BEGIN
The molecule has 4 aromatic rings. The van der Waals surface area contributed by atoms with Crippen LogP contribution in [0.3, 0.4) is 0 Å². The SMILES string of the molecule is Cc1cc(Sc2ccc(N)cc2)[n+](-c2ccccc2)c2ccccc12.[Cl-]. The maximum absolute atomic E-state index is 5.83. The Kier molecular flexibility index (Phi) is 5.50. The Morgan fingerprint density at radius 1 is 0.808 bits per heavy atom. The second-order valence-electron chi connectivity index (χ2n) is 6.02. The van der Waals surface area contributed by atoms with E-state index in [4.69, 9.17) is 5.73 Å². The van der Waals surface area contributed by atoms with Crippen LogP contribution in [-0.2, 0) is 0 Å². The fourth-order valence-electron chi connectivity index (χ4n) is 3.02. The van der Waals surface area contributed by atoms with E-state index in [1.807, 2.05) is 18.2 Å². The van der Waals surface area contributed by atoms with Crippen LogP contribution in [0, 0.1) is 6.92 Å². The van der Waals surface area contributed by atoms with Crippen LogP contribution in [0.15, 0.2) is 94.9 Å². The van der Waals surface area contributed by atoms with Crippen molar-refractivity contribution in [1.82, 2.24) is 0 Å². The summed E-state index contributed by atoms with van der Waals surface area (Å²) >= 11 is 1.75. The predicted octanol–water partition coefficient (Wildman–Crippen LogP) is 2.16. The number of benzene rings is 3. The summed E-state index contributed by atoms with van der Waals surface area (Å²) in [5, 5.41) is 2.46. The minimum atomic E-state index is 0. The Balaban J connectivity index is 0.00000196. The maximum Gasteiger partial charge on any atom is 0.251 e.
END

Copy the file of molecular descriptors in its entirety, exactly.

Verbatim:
The molecule has 4 aromatic rings. The van der Waals surface area contributed by atoms with Crippen LogP contribution in [0.3, 0.4) is 0 Å². The SMILES string of the molecule is Cc1cc(Sc2ccc(N)cc2)[n+](-c2ccccc2)c2ccccc12.[Cl-]. The maximum absolute atomic E-state index is 5.83. The Kier molecular flexibility index (Phi) is 5.50. The Morgan fingerprint density at radius 1 is 0.808 bits per heavy atom. The second-order valence-electron chi connectivity index (χ2n) is 6.02. The van der Waals surface area contributed by atoms with E-state index in [4.69, 9.17) is 5.73 Å². The van der Waals surface area contributed by atoms with Crippen LogP contribution in [-0.2, 0) is 0 Å². The fourth-order valence-electron chi connectivity index (χ4n) is 3.02. The van der Waals surface area contributed by atoms with E-state index in [1.807, 2.05) is 18.2 Å². The van der Waals surface area contributed by atoms with Crippen LogP contribution in [0, 0.1) is 6.92 Å². The van der Waals surface area contributed by atoms with Crippen LogP contribution in [0.15, 0.2) is 94.9 Å². The van der Waals surface area contributed by atoms with Crippen molar-refractivity contribution in [1.82, 2.24) is 0 Å². The summed E-state index contributed by atoms with van der Waals surface area (Å²) >= 11 is 1.75. The predicted octanol–water partition coefficient (Wildman–Crippen LogP) is 2.16. The number of benzene rings is 3. The summed E-state index contributed by atoms with van der Waals surface area (Å²) in [5, 5.41) is 2.46. The minimum atomic E-state index is 0. The Balaban J connectivity index is 0.00000196. The maximum Gasteiger partial charge on any atom is 0.251 e.